Radiofrequency Ablation Can Cause Esophageal Injury in Patients With Atrial Fibrillation

New Study Published in HeartRhythm First To Link Anatomical and Procedural Data with Esophageal Lesions After Radiofrequency Ablation

September 01, 2010

Media Contact

Ken Demith
Heart Rhythm Society

WASHINGTON, September 1, 2010 — New research released today is the first to find both anatomical and procedural considerations that can lead to the creation of esophageal ulcerations (ESUL) after radiofrequency ablation of atrial fibrillation (AF). According to a study published in the September issue of the HeartRhythm Journal, the official journal of the Heart Rhythm Society, patients at high-risk for esophageal injury can be identified based on pre-acquired multislice computed tomography. The study is the largest to provide serial endoscopy data on the esophagus after radiofrequency ablation.

The study population consisted of 275 patients admitted to the Elisabethinen University Teaching Hospital Linz for pulmonary vein (PV) isolation from September 2007 to June 2009. A standardized ablation approach using a 25-W energy maximum at the posterior left atrial (LA) wall without esophagus visualization, temperature monitoring or intracardiac ultrasound was performed. All patients were screened for evidence of the development of ESUL 24 hours after RFA. ESUL did not develop in any patient who had PV isolation alone.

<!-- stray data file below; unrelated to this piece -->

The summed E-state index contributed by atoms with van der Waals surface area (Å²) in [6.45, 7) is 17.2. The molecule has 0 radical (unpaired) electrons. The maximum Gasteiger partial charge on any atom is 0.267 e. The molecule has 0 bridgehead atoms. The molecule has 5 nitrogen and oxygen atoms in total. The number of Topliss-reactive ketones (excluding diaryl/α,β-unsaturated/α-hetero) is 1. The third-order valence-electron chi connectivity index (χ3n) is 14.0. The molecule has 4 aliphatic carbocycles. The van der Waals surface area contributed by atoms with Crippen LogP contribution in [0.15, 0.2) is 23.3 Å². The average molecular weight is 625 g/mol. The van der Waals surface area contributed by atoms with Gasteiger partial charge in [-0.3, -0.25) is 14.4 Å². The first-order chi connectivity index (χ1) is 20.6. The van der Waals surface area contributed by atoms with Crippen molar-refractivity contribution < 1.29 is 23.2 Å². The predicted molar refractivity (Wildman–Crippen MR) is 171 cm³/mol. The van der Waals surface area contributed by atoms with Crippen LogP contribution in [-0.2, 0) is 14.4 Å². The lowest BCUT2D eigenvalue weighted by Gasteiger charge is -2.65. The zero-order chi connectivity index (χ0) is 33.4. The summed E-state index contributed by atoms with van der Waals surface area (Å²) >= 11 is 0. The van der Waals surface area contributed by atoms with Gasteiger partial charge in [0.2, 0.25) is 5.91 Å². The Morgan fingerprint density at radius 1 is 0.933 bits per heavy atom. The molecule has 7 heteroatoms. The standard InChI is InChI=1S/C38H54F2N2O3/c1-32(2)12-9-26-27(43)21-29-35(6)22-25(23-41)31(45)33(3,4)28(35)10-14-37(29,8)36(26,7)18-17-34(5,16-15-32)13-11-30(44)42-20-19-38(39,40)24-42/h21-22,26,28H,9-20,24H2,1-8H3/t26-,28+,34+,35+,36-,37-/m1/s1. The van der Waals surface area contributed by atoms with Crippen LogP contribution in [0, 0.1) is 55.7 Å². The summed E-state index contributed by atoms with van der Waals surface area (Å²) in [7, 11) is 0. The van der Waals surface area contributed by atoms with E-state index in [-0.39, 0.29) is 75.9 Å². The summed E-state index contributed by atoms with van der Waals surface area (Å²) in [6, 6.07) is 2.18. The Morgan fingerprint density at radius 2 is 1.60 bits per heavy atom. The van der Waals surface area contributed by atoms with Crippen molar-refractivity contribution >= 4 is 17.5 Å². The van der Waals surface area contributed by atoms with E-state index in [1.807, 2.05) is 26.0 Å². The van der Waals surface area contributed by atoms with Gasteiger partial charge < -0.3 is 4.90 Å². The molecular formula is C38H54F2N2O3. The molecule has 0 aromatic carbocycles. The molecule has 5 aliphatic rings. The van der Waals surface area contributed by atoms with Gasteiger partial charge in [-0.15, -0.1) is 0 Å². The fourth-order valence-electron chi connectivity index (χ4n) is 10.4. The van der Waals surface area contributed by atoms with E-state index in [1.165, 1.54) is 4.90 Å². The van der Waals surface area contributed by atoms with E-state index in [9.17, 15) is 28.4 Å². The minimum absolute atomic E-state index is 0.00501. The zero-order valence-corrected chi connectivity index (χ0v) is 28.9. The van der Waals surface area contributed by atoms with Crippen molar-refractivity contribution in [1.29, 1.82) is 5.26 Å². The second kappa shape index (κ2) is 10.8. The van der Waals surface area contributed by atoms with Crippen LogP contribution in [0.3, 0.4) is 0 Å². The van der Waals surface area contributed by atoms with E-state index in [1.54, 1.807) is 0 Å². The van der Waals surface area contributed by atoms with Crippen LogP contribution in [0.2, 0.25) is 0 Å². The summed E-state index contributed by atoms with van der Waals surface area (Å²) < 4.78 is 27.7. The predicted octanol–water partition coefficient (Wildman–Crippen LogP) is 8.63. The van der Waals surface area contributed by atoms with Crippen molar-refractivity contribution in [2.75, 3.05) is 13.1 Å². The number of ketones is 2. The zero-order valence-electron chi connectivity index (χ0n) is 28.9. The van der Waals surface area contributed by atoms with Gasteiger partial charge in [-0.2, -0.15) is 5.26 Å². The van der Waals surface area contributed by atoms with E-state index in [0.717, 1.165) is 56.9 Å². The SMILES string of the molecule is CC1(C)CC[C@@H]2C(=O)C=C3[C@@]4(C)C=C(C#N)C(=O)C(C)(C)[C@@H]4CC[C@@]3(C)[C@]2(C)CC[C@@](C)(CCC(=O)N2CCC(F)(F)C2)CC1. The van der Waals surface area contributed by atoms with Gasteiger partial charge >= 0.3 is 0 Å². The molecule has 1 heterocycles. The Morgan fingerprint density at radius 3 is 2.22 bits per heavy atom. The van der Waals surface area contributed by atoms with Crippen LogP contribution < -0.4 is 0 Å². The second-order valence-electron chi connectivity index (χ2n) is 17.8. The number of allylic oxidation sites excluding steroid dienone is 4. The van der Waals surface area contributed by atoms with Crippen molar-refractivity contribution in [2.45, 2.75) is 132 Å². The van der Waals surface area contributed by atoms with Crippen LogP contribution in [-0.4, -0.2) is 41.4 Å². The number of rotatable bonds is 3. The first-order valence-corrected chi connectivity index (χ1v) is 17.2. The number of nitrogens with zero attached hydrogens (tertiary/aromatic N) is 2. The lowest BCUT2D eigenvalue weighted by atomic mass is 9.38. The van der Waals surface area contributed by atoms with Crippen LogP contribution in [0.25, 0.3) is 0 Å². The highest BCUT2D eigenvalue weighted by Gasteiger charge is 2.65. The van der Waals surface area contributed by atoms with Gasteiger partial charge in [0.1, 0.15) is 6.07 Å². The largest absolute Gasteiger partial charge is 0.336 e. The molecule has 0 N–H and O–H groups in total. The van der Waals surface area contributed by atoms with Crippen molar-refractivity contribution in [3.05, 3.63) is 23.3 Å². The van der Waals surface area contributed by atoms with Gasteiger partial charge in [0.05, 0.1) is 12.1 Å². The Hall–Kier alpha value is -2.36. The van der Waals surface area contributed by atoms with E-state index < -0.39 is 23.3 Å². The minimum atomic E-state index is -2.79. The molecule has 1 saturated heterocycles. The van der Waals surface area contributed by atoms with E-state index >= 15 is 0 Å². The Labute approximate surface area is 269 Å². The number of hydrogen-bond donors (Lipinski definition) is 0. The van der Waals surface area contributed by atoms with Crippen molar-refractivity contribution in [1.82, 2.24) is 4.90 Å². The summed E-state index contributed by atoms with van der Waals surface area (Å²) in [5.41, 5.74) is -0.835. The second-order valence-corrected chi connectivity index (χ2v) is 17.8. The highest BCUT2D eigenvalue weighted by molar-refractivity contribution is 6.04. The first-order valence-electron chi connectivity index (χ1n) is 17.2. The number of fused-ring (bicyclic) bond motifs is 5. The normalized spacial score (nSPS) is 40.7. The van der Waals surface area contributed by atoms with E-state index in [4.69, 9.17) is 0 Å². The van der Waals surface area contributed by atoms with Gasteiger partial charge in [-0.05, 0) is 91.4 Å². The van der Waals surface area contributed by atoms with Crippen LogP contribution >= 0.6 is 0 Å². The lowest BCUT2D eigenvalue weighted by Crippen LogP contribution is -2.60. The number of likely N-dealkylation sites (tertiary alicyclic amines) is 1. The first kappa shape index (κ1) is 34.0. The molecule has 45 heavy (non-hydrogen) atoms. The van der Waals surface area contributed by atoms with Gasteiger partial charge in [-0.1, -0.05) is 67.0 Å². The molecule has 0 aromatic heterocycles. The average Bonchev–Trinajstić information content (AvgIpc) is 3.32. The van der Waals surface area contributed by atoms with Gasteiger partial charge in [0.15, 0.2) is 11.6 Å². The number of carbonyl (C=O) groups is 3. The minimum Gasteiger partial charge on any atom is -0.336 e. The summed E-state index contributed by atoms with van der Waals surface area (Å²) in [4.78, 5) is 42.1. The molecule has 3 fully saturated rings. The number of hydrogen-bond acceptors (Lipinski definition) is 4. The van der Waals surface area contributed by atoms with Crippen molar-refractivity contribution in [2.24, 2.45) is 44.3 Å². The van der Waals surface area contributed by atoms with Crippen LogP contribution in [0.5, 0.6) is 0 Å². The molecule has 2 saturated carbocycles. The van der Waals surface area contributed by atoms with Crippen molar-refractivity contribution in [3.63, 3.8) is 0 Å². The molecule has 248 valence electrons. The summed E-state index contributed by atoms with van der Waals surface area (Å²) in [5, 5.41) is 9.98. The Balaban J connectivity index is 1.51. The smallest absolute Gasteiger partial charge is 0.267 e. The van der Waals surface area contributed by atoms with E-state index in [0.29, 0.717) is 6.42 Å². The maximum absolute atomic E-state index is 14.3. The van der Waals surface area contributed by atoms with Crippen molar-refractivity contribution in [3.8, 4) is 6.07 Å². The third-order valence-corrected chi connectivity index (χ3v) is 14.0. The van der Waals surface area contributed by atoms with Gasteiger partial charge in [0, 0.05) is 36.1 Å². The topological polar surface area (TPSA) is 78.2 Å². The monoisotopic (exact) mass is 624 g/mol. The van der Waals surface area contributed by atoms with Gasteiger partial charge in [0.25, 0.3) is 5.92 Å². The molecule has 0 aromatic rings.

Study analysis revealed that the greatest anatomical risk factor for the development of ESUL was a smallLA-to-esophagealdistance. Within the study population, the total risk of ulcers developing was 2.2 percent. Wall legions were classified as ESUL created by radiofrequency ablation by means of localization and endosonographic appearance. Anatomical factors included in the multivariate model wereLA-to-esophagealdistance, type of AF and additional LA linear lesions.LA-to-esophagealdistance was the only independent predictor of the development of ESUL. 

“It has been speculated that esophageal ulcerations can lead to atrioesophageal fistula, which is a rare but life-threatening complication of AF,” said lead author Martin Martinek, MD, Public Hospital Elisabethinen, Academic Teaching Hospital of theUniversityofInnsbruckandGrazinAustria. “Our study aimed to discover risk factors that can lead to injuries of the esophagus due to radiofrequency ablation. In doing so, we may better identify high-risk patients to determine the most appropriate course of action for RFA and its follow-up.”

The September edition of HeartRhythm has a special focus on Atrial Fibrillation. This study is one of the many included that covers procedures, treatments and outcomes specific to AF.   

About the Heart Rhythm Society

The Heart Rhythm Society is the international leader in science, education, and advocacy for cardiac arrhythmia professionals and patients, and the primary information resource on heart rhythm disorders. Its mission is to improve the care of patients by promoting research, education, and optimal health care policies and standards. Incorporated in 1979 and based in Washington, DC, it has a membership of more than 6,000 heart rhythm professionals in more than 72 countries around the world. For more information, visit